Best wishes to all!
CNN has done a nice human interest story on a lady who had bilateral breast reconstruction after mastectomy and radiation therapy using a fairly new microsurgical technique called the S-GAP flap. The link is here
. It's good to get the word out about these newer options for breast cancer patients.
There are several important "teaching points" about this story:
1) Even today, many breast cancer patients don't realize that breast reconstruction is possible and available to them. A 2009 survey
from the American Society of Plastic Surgeons found that 7 of 10 women don't fully understand their options for breast reconstruction after mastectomy. Breast reconstruction after mastectomy is covered
by all health insurance plans - by law.
2) There are multiple methods of performing breast reconstruction. For the lady in the CNN article, since she had radiation therapy, most experts recommend some form of autologous
tissue reconstruction (using your own tissue) rather than using an expander or implant. While radiation can be quite effective at sterilizing any remaining cancer cells, it also has permanent side effects on the tissue. All surgeons know this, but few radiation oncologists seem to discuss it with their patients!
3) Although the article made it sound a little like she had some form of fat injection to the breast, it is probably more likely that she actually had a microsurgical tissue transfer called an S-GAP flap (explained here)
. This is a relatively new technique, developed around 1993, in which a small blood vessel and its attached fat and skin is microsurgically transferred from the buttock area to the breast, to bring new tissue and a new blood supply to the reconstructive site. It's a pretty cool method!
4) Even once the cancer has been treated, and reconstruction has been finished, that doesn't mean that cancer survivors can let down their guard. Studies show that we really have to be on the look out for a sneaky recurrence of the disease for up to 20 years!
Thanks CNN, for spreading the word about this reconstructive option for breast cancer patients.
Labels: breast reconstruction, CNN, microsurgery, sgap flap
The US Food and Drug Administration (FDA) has asked that propoxyphene, (brand names Darvon
) be removed from the US market. The decision will also affect generic manufacturers and the makers of propoxyphene-containing products.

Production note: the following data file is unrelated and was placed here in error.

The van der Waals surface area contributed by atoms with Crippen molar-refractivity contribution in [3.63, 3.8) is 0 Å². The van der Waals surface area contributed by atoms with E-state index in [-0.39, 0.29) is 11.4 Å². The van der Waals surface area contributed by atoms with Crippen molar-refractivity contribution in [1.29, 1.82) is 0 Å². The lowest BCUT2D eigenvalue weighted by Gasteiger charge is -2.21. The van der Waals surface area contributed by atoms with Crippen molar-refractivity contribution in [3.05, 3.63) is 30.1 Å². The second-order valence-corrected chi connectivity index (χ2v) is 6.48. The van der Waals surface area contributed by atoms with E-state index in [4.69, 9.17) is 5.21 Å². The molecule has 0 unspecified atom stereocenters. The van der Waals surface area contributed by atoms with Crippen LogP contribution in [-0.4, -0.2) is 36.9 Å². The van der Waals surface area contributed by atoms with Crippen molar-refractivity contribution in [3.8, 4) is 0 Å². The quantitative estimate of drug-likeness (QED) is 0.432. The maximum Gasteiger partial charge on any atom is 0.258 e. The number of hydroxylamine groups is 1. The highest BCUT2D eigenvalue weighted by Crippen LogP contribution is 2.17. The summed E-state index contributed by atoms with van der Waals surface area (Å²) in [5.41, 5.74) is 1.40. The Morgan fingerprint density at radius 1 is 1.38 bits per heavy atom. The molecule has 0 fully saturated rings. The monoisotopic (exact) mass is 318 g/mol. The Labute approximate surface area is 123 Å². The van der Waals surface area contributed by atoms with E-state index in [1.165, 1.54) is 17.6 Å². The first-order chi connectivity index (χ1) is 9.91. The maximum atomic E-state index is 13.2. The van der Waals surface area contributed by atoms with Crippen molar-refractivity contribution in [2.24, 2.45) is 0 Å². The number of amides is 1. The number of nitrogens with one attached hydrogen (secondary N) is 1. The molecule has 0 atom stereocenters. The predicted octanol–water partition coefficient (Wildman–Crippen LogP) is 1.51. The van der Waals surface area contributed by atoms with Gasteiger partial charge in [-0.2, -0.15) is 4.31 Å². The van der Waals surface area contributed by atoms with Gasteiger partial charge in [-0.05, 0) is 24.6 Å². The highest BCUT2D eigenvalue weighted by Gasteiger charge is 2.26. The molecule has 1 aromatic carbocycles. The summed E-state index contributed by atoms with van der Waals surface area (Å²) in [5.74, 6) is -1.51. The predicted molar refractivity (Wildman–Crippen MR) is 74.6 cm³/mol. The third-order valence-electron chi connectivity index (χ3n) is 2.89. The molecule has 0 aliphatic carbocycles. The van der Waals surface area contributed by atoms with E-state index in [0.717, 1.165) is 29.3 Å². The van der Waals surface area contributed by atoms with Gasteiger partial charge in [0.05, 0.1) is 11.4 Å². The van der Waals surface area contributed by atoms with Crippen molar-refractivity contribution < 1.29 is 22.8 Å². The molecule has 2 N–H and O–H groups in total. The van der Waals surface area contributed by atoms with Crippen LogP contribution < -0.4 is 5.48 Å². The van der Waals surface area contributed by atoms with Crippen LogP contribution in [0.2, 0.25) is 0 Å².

At a press conference last week, Dr Gerald Dal Pan, director of the FDA's Office of Surveillance and Epidemiology, said "For the first time, we now have data showing that the standard therapeutic dose of propoxyphene can be harmful to the heart." Side effects of cardiac arrhythmias and other electrical disturbances were noted.
The FDA is advising healthcare professionals to stop prescribing propoxyphene. Patients who are currently taking the drug should not abruptly halt their medication but should contact their physician as soon as possible to discuss switching to another pain-management therapy.
"Long-time users of the drug need to know that these changes to the heart's electrical activity are not cumulative," Dal Pan added. "Once patients stop taking propoxyphene, the risk will go away."
Propoxyphene is an opioid typically used to treat mild to moderate pain. It was first approved by the FDA in 1957. It is sold by prescription under various names alone or in combination with acetaminophen.
A phased withdrawal of propoxyphene is already under way in Europe. The European Medicines Agency made that decision in June 2009.
Labels: darvocet, darvon, FDA, new studies, product withdrawal
You've heard about stem-cell enhanced fat grafts for rejuvenating the face and the hands...but here's a new & very cool idea: stem cells to fix an ailing heart
. Here's the concept:
Do some liposuction, and isolate out the small percentage of fat-derived stem cells from the rest of the fat enzymatically. Take these stem cells, and inject them (carefully!) into the heart muscle. The stem-cells then go on to repair the damaged heart muscle, hopefully helping the heart function better, and improving the patient's symptoms and quality of life.
In the United States, more than one million patients
have a severe form of heart disease, known as "no-option chronic myocardial ischemia" with a 10 year mortality rate exceeding 20% and an annual healthcare cost of more than $10 billion. If the idea works, it would be a huge step forward for these patients.
A recent multi-center, 27 patient, double-blind, placebo-controlled European study known as "PRECISE
", looked at this very idea, and the results were recently presented at the American Heart Association meeting. And they are very promising. The patients selected really had no other option, other than cardiac transplantation. As part of the procedure, a small amount of fat tissue was removed with liposuction from each patient's abdomen. The stem cells were then extracted, and injected into the muscle of the left ventricle.
The researchers found that the stem-cell treated patients not only had a lower cardiac mortality rate over the course of the study, but that they could perform more physical activity after the treatment, and that the heart had a higher functional capacity and better maximum oxygen consumption (reflecting a higher work capacity) when compared to untreated control patients.Impression